Former Chicago Bulls star Dennis Rodman is attempting to serve as an intermediary between President Obama and North Korean dictator Kim Jong Un, perhaps complicating the State Department’s refusal to condemn his trip on the basis that he went as a “private” citizen.
“He wants Obama to do one thing: Call him,” Rodman said of Kim Jong Un during an appearance on ABC. “He said, ‘If you can, Dennis – I don’t want [to] do war. I don’t want to do war.’ He said that to me.”
The State Department is keeping its distance. “Mr. Rodman does not represent the United States; he’s never been a player in our diplomacy,” spokesman Patrick Ventrell told reporters. “We just don’t take a position on private American travel other than to refer people to our country-specific information which you can see on the internet . . . we’re a free country. This is not something that we advise on.”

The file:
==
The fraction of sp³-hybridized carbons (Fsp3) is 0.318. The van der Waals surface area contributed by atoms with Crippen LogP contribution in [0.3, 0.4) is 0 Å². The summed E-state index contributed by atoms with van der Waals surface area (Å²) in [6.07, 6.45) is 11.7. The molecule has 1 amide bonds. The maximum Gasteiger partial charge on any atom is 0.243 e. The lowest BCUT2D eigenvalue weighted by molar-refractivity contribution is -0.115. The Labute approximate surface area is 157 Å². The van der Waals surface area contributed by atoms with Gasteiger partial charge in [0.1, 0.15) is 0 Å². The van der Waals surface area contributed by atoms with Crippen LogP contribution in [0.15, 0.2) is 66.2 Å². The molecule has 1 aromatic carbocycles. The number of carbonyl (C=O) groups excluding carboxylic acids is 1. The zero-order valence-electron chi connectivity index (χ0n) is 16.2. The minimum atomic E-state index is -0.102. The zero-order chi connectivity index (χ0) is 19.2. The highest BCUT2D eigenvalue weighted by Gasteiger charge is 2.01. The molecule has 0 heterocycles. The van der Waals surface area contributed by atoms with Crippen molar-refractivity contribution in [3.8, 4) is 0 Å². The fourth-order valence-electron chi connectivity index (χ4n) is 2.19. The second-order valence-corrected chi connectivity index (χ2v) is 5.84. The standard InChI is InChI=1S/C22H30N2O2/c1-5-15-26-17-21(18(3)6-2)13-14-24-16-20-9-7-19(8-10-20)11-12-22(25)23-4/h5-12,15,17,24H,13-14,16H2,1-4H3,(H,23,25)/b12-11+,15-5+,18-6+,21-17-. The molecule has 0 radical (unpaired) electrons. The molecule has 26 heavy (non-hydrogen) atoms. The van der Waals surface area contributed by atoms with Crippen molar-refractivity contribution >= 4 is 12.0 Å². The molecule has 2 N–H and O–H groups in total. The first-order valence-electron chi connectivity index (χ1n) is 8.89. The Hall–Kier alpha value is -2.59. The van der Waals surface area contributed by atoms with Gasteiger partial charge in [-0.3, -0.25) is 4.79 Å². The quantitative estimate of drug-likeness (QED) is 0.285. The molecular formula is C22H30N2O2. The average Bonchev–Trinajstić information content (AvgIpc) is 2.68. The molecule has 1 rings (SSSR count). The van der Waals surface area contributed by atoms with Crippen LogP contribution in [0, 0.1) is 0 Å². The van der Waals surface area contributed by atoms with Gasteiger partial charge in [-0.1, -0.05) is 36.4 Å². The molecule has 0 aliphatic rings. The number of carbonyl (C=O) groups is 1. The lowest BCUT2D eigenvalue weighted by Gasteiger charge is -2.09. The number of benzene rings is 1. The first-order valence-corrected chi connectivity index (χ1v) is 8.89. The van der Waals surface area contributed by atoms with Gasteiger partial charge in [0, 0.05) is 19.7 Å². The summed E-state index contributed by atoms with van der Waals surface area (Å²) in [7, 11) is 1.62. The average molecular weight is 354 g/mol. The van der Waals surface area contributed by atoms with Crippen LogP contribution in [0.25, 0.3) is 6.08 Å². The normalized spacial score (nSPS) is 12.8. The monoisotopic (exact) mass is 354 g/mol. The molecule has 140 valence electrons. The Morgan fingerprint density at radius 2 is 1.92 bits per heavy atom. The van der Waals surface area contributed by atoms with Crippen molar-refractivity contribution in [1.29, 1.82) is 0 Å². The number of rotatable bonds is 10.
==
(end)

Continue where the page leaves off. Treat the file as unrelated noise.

When former Gov. Bill Richardson, D-N.M., and Google’s Eric Schmidt traveled to North Korea in January, the State Department was more outspoken.
“Frankly, we don’t think the timing of this is particularly helpful, but they are private citizens and they are making their own decisions,” Victoria Nuland told reporters.
Ventrell also said that they don’t plan to ask Rodman about his trip.”We haven’t been in touch with this traveling party at any point along in the process,” he said. “They haven’t been in touch with us. And so we don’t have any plans in that regard.”
Steve Ganyard, a former deputy assistant secretary of state, said that’s a mistake. “There is nobody at the CIA who can tell you more personally about Kim Jong Un than Dennis Rodman, and that in itself is scary,” Ganyard said on ABC.